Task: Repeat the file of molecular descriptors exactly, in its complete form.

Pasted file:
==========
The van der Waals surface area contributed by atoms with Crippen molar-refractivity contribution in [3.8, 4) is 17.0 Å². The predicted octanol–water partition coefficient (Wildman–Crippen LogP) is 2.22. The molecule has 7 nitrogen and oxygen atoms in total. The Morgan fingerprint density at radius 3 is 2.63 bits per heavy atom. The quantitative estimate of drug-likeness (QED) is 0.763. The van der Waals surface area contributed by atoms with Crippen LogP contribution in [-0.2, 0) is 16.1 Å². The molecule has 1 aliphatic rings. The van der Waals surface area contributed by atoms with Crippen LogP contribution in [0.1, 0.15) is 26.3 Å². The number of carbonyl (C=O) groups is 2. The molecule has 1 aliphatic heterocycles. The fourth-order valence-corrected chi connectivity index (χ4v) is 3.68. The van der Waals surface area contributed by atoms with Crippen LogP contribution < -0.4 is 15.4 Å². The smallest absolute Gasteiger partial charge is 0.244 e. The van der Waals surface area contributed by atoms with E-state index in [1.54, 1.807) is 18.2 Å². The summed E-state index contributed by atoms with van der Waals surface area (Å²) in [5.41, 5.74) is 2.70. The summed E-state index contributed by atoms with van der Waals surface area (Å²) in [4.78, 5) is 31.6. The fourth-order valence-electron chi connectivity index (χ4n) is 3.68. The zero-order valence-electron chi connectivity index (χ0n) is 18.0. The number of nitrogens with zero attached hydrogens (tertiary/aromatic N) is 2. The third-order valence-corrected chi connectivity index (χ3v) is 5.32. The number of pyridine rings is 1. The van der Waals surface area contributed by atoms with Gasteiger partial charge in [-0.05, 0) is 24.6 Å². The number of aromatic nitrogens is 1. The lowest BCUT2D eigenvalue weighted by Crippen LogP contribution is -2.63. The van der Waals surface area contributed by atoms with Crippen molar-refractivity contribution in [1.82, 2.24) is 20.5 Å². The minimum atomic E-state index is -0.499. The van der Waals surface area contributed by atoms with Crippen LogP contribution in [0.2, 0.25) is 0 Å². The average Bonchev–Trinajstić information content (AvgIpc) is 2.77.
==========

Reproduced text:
The van der Waals surface area contributed by atoms with Crippen molar-refractivity contribution in [3.8, 4) is 17.0 Å². The predicted octanol–water partition coefficient (Wildman–Crippen LogP) is 2.22. The molecule has 7 nitrogen and oxygen atoms in total. The Morgan fingerprint density at radius 3 is 2.63 bits per heavy atom. The quantitative estimate of drug-likeness (QED) is 0.763. The van der Waals surface area contributed by atoms with Crippen LogP contribution in [-0.2, 0) is 16.1 Å². The molecule has 1 aliphatic rings. The van der Waals surface area contributed by atoms with Crippen LogP contribution in [0.1, 0.15) is 26.3 Å². The number of carbonyl (C=O) groups is 2. The molecule has 1 aliphatic heterocycles. The fourth-order valence-corrected chi connectivity index (χ4v) is 3.68. The van der Waals surface area contributed by atoms with Crippen LogP contribution < -0.4 is 15.4 Å². The smallest absolute Gasteiger partial charge is 0.244 e. The van der Waals surface area contributed by atoms with E-state index in [1.54, 1.807) is 18.2 Å². The summed E-state index contributed by atoms with van der Waals surface area (Å²) in [5.41, 5.74) is 2.70. The summed E-state index contributed by atoms with van der Waals surface area (Å²) in [4.78, 5) is 31.6. The fourth-order valence-electron chi connectivity index (χ4n) is 3.68. The zero-order valence-electron chi connectivity index (χ0n) is 18.0. The number of nitrogens with zero attached hydrogens (tertiary/aromatic N) is 2. The third-order valence-corrected chi connectivity index (χ3v) is 5.32. The number of pyridine rings is 1. The van der Waals surface area contributed by atoms with Gasteiger partial charge in [-0.05, 0) is 24.6 Å². The number of aromatic nitrogens is 1. The lowest BCUT2D eigenvalue weighted by Crippen LogP contribution is -2.63. The van der Waals surface area contributed by atoms with Crippen molar-refractivity contribution in [1.82, 2.24) is 20.5 Å². The minimum atomic E-state index is -0.499. The van der Waals surface area contributed by atoms with Crippen LogP contribution in [0.2, 0.25) is 0 Å². The average Bonchev–Trinajstić information content (AvgIpc) is 2.77.